Wonderful, Barbara! Thank you for your insight and incredibly useful tips. This is how I will be preparing my chaga from now on. Peace to you as well!

  4. susana says:

    I never heard of Chagra, but I am familiar with adaptogens. I use Astragulus which is s one adaotogen that also fights some forms of cancer and other fungus . I take it on occasion now, but took it regularly to fight tumor growths. It also is good for other reason.

    But you need to be very careful cause it is a fungi. Some fungus can have a reverse affect. And cause sicknesses and diseases. I used yo walk barefoot and got a white fungus growing in my feet. Fungus , black and some more toxic can actually kill a child. Please be careful in hour harvesting if fungi… certain you know fir certain f their vale. I would never feed it to a child.

    • Alexandra Wilson says:

      Thanks, Susana. I only harvest mushrooms that I am very certain of. I am a trained naturalist and have taken mycology courses. Many mushrooms and fungi are poisonous and are easily misidentified as edible. Chaga is easily identifiable.

  5. Hi Alex,

    I loved reading about the Chaga. I’d never heard of it before. What an awesome thing it is to forage and harvest things in the wild and then to have the courage to actually use it. I think I am sort of a baby that way… 🙂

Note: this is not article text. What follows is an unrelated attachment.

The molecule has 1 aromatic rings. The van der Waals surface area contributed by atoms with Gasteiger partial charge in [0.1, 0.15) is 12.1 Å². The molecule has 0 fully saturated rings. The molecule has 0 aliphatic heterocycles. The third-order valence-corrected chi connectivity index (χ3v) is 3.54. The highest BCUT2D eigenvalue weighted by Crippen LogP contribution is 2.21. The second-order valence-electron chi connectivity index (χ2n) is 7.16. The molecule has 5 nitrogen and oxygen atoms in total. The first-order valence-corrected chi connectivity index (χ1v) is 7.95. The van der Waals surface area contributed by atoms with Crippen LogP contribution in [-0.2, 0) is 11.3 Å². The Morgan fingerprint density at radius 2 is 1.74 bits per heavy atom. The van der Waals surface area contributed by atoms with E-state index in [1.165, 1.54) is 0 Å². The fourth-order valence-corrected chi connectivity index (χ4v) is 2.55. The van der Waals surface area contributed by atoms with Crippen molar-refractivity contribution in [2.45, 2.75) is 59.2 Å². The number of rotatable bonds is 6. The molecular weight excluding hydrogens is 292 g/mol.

I was reading your comments and loved the one from Barbara. This Chaga must be the most amazing thing. I’m thinking I need to check into it!

    Thanks for the post. Awesome as always! – Dori –

    • Alexandra Wilson says:

      Thanks, Dori! I love wild foraging, but I am always certain that it has been correctly identified before ingesting. The most worrisome things to harvest are berries and mushrooms as they can go fatally wrong. I would recommend taking some classes from your local extension office or something similar. I bet those hills around you have some pretty great treasures!